15 matches, 38 goals and 5 different champions. That’s the story in brief of the Unofficial Football World Champions in 2015. It was a year in which the UFWC title was held exclusively within South America, and was contested at the Copa America tournament, during World Cup qualification, and in a handful of friendlies. The year began with Brazil holding the title, and ended with Uruguay as unofficial champions. Welcome to the UFWC Review of the Year 2015.

Brazil had taken the UFWC title from Argentina back in October 2014, and the Selecao opened this year’s UFWC fixtures in with a 3-1 win over France in Saint Denis in March 2015. Continuing their world tour, they then defeated Chile 1-0 at Arsenal’s Emirates Stadium in London. Friendly wins over Mexico and Honduras followed, before Brazil took the UFWC title into the Copa America in June.

An opening 2-1 win over Peru was Brazil’s ninth consecutive UFWC title match win. Dunga’s team looked formidable, but were clearly very reliant on captain and talisman Neymar, who scored one and made one against Peru. But in their next match, Brazil lost Neymar to a red card, and lost the UFWC title to Colombia.

Colombia had last won a UFWC title match at the 1994 World Cup, so it had been a 21-year wait for Los Cafeteros, who bettered the Selecao for much of the game. Inter central defender Jeison Murillo was Colombia’s UFWC hero, sweeping home a first-half goal with his left foot after Brazil failed to clear a free kick. There were unwanted scenes at the final whistle, with Neymar sent off for head-butting Murillo.

A 0-0 draw with Peru was just enough to see Colombia retain the UFWC title and squeeze into the Copa quarter finals, where they played out an epic encounter with Argentina, eventually losing the UFWC title on penalties, with Argentina’s Carlos Tevez scoring the decisive kick.

Argentina had flattered to deceive as they progressed through the Copa tournament, but that all changed in the semi final against Paraguay. Lionel Messi had an extraordinary game, being involved in everything as Argentina won 6-1. Rojo, Pastore, Di Maria (2), Aguero and Higuain were the scorers as Argentina booked their place in the Copa final, where they would play Chile.

As so often happens at international tournaments, the Copa America final was something of a disappointment, with a lack of goals meaning it had to be decided via a penalty shoot-out. Only Messi scored for Argentina, while Fernandez, Vidal, Aranguiz and Sanchez all scored for Chile, meaning La Roja were Copa America winners and UFWC champions.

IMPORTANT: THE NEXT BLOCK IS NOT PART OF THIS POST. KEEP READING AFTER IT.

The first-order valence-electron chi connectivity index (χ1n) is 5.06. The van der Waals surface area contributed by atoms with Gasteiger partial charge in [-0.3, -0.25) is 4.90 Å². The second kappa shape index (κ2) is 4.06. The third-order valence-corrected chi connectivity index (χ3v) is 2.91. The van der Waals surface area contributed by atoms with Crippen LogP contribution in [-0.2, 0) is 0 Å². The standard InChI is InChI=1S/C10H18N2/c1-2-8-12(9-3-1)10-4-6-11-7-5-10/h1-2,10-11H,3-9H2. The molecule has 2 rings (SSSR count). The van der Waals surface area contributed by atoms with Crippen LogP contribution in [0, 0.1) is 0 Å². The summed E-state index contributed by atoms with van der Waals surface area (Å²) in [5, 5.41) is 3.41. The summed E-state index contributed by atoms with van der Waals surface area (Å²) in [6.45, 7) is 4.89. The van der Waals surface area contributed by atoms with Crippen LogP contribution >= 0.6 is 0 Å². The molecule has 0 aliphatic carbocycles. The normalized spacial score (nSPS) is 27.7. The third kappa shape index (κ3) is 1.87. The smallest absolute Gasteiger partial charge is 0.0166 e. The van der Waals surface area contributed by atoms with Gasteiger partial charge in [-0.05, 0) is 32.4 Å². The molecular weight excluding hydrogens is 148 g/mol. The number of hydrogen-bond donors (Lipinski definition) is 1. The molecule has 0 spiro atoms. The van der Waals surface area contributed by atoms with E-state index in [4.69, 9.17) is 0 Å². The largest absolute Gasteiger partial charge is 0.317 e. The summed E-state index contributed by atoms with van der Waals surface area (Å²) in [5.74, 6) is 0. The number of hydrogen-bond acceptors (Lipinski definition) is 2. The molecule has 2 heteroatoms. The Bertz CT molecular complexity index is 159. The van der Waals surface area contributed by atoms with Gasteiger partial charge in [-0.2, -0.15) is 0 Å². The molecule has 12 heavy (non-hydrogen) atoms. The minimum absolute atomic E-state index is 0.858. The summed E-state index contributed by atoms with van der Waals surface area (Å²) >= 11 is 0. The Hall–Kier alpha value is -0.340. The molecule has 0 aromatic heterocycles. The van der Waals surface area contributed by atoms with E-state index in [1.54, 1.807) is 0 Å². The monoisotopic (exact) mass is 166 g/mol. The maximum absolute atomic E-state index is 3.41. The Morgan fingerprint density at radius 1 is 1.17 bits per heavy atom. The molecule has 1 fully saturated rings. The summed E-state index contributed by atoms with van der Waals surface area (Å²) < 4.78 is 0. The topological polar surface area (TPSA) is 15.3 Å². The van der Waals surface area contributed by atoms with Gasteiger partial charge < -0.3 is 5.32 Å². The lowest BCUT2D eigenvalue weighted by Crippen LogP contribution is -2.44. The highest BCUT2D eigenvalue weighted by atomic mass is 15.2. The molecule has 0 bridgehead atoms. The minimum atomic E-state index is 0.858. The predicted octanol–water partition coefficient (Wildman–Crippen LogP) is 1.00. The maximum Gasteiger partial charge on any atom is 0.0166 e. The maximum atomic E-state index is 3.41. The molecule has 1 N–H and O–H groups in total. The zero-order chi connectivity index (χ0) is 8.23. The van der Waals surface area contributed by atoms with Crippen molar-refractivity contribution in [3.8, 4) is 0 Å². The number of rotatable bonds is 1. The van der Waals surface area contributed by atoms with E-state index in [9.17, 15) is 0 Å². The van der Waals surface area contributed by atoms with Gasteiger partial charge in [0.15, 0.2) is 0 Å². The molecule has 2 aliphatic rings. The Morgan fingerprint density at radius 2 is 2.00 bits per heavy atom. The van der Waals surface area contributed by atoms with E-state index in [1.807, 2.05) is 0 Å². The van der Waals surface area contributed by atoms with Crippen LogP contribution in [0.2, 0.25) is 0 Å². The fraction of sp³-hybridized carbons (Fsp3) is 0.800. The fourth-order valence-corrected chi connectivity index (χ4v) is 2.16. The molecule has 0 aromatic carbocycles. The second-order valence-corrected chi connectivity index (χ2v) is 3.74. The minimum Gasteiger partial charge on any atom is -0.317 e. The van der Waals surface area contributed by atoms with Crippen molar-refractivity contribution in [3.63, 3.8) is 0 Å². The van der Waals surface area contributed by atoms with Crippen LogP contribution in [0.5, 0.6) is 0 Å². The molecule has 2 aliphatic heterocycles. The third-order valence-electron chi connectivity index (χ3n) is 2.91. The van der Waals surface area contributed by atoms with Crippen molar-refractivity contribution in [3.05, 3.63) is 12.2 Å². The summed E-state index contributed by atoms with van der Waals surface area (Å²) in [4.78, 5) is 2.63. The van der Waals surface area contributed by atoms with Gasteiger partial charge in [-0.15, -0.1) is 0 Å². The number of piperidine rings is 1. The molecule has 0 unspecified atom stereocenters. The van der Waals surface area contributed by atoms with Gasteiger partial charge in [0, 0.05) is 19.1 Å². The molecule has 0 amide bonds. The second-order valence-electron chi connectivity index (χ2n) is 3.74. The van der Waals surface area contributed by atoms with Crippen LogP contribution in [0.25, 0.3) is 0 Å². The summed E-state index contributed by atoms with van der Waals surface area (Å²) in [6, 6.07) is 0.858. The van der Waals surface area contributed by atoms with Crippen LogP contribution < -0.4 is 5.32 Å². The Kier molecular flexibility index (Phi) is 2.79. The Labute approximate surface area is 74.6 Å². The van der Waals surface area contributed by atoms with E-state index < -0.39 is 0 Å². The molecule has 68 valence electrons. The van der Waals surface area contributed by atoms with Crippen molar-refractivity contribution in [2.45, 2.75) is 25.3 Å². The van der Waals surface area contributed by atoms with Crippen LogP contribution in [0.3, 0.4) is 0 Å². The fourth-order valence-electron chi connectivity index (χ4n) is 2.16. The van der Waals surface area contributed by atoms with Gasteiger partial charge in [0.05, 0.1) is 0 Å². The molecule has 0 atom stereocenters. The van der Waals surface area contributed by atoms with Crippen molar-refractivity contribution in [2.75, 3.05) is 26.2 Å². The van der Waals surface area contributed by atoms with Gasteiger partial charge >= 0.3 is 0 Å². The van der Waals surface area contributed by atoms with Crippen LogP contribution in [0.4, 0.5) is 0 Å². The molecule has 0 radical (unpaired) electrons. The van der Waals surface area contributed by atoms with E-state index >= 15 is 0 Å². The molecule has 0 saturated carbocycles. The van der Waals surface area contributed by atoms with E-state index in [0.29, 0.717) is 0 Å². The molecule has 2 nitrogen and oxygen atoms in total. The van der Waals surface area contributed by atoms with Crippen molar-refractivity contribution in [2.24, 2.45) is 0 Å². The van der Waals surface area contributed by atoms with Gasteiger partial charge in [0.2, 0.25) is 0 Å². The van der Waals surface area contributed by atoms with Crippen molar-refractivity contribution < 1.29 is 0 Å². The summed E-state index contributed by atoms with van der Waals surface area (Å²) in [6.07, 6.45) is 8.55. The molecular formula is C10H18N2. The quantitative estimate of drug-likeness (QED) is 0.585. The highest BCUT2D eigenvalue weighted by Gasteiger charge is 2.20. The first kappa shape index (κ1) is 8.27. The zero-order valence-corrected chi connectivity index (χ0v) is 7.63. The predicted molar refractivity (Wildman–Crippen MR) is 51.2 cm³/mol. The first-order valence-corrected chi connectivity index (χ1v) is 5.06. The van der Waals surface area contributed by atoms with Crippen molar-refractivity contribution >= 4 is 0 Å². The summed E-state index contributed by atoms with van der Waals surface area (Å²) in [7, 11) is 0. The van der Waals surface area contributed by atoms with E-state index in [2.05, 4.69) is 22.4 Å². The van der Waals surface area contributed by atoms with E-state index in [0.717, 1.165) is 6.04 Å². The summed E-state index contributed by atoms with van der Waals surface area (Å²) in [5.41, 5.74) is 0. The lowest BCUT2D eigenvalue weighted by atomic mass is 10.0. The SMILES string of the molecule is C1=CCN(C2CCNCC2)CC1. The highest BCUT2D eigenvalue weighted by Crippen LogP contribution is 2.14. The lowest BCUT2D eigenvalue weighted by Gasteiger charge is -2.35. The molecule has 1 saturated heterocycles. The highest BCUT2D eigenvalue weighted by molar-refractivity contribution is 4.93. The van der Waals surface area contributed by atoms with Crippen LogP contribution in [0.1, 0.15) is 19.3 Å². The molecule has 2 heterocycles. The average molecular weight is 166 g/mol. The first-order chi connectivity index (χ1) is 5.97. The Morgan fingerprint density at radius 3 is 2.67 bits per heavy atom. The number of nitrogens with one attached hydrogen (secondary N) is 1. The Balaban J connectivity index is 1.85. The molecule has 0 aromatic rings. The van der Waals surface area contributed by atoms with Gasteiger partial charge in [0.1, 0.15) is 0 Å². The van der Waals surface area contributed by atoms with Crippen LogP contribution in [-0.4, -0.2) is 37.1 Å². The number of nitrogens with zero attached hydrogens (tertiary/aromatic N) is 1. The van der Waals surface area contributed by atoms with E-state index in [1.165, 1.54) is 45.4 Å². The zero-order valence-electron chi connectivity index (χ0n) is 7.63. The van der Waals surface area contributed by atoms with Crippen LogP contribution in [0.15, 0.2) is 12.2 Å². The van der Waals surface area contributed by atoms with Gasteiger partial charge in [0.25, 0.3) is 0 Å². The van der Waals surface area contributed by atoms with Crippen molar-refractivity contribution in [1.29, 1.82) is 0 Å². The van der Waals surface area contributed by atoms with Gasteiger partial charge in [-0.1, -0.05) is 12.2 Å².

Chile began their reign with a 3-2 friendly match win over Paraguay. Then, in October, came the World Cup qualifiers, where Chile proved their UFWC credentials by beating Brazil 2-0, with Vargas and Sanchez the scorers.

Vargas and Sanchez scored again – two goals each – in a 4-3 win over Peru. A 1-1 draw with Colombia meant Chile retained the title, but their reign came to an end when they were beaten 3-0 by Uruguay. Godin, Pereira and Caceres were the goalscorers.

Uruguay have now won 21 UFWC title matches, and are 11th in the all-time rankings, needing only four more wins to make it into the top ten. La Celeste are second in the CONMEBOL WC qualifying table, three points behind Ecuador. Their next qualifier is against Brazil next March, however they are likely to play a friendly match ahead of that date, which, once confirmed, would become the next UFWC title match.

UFWC rankings

Rank TeamPlayedWonLast Held
See full rankings table

UFWC results

See complete results (*=won on penalties)

Our coverage of upcoming UFWC title matches will continue right here into 2016. You can also keep up to date with UFWC action via Twitter or Facebook.

Finally for 2015, a last chance to get the official UFWC book, Unofficial Football World Champions, which contains a complete history of the unofficial competition from the first ever international match in 1872. The last few copies are now available, details here.

New UFWC book

About Paul Brown

Paul is a freelance journalist and author. He created the UFWC in 2003, and subsequently wrote the Unofficial Football World Champions book. He can be found on Twitter @paulbrownUK.